Eye For Film >> Movies >> Lady Bird (2017) Film Review
Reviewed by: Angus Wolfe Murray
Teenage is supposed to be a rites of passage, moving from one phrase of growing up to another until the safety of adulthood appears like a long road to nowhere. What is more scary, being 17 and hating your mother, or 37 and hating your life?
Greta Gerwig's semi-autobiographical memoir of teasing the teen monster in Sacramento, California, where nothing changes except Dad (Tracy Letts) loses his job and Mom (Laurie Metcalf) worries herself into a frenzy that everyone in the neighbourhood will judge them as trash. Lady Bird (Saoirse Ronan) is 17 and their only daughter who insists on being called by her made up name. She tells her first boyfriend that she lives on the wrong side of the tracks. She likes to shock. Being different blocks out the fear of not knowing what to do, or where to go. New York? She likes that. The art scene. Theatre. Reinvention on the East coast. Wow! She needs a scholarship to one of those fancy colleges where writers mature into homegrown legends, talking of The Great American Novel and going to underground clubs, partying with the A-crowd.
The film is less about the wishing and more about the happening. Lady Bird drifts into high school drama. She has a fat friend with whom she confesses everything (almost) and then dumps her for a slimmer, richer model. She picks up guys by ignoring the easy over slo-mo technique for the wham bam take me, man, approach. She's clever but not subtle. She's a virgin who pretends to control the action from the top. She fights with her mother. She won't be told what to do. She loves her dad because he's soft and generous.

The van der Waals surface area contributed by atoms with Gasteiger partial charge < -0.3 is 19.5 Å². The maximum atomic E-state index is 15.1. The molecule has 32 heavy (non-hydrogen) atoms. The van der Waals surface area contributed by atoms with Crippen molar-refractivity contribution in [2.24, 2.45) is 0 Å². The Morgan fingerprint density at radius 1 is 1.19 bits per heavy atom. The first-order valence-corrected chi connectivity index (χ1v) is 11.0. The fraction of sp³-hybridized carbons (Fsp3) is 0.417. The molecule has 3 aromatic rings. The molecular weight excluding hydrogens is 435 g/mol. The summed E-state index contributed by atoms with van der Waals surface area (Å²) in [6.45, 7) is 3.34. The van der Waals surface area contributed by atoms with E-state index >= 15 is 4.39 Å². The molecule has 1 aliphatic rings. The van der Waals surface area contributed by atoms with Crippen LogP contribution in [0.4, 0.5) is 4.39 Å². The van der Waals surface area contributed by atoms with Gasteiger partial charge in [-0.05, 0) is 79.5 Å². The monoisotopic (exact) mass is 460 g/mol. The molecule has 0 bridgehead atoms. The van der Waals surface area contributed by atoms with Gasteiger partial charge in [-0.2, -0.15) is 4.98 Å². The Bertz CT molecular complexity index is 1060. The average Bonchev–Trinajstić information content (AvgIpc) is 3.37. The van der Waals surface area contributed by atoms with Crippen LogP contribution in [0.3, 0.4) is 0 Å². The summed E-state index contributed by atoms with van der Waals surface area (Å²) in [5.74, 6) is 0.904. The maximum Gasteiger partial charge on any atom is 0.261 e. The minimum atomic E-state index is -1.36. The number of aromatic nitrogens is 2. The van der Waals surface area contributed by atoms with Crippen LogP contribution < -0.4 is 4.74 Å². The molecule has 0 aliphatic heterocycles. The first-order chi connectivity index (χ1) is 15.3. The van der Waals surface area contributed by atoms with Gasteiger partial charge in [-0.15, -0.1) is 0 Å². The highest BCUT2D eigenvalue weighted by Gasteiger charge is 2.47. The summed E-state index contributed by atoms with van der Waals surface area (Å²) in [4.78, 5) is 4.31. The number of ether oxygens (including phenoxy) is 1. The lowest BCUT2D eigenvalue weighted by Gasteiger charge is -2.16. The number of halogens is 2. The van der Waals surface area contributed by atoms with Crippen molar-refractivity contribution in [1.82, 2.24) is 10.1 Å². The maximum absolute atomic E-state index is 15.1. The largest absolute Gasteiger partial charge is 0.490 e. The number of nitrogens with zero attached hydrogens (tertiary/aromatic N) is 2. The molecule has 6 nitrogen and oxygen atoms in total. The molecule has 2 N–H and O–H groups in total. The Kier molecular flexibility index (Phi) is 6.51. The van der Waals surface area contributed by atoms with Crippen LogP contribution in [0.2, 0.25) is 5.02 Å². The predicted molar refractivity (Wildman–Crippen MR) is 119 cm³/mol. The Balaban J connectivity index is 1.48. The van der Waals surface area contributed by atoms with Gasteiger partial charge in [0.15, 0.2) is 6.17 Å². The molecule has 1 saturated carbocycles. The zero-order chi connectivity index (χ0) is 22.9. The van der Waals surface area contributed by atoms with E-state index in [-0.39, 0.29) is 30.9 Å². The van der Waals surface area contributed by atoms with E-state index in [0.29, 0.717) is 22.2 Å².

Have you been here before? Close, but not quite. Gerwig is known for her memorable performance in Frances Ha and other works with her partner Noah Baumbach. This is her first outing as a director and it can only be described as the high side of triumph. She avoids sentimentality and butterscotch banter. Her honesty cuts through you like an Arctic storm and she doesn't placate the feelgood saddos who are desperate for reassurance. Lady Bird's journey is pitted with disappointment and, like those adrift on the sea of knowledge, she changes her mind every five minutes.
Ronan was a sensitive flower in Brooklyn, an internal beauty of the Irish kind. Here she is the Californian misfit who doesn't care if she tells a friend, "Your mom's tits are fake." She is a force to be reckoned with and yet emotionally unprotected.
Metcalf is a revelation. Mother and daughter. Performances to cry for.Reviewed on: 10 Feb 2018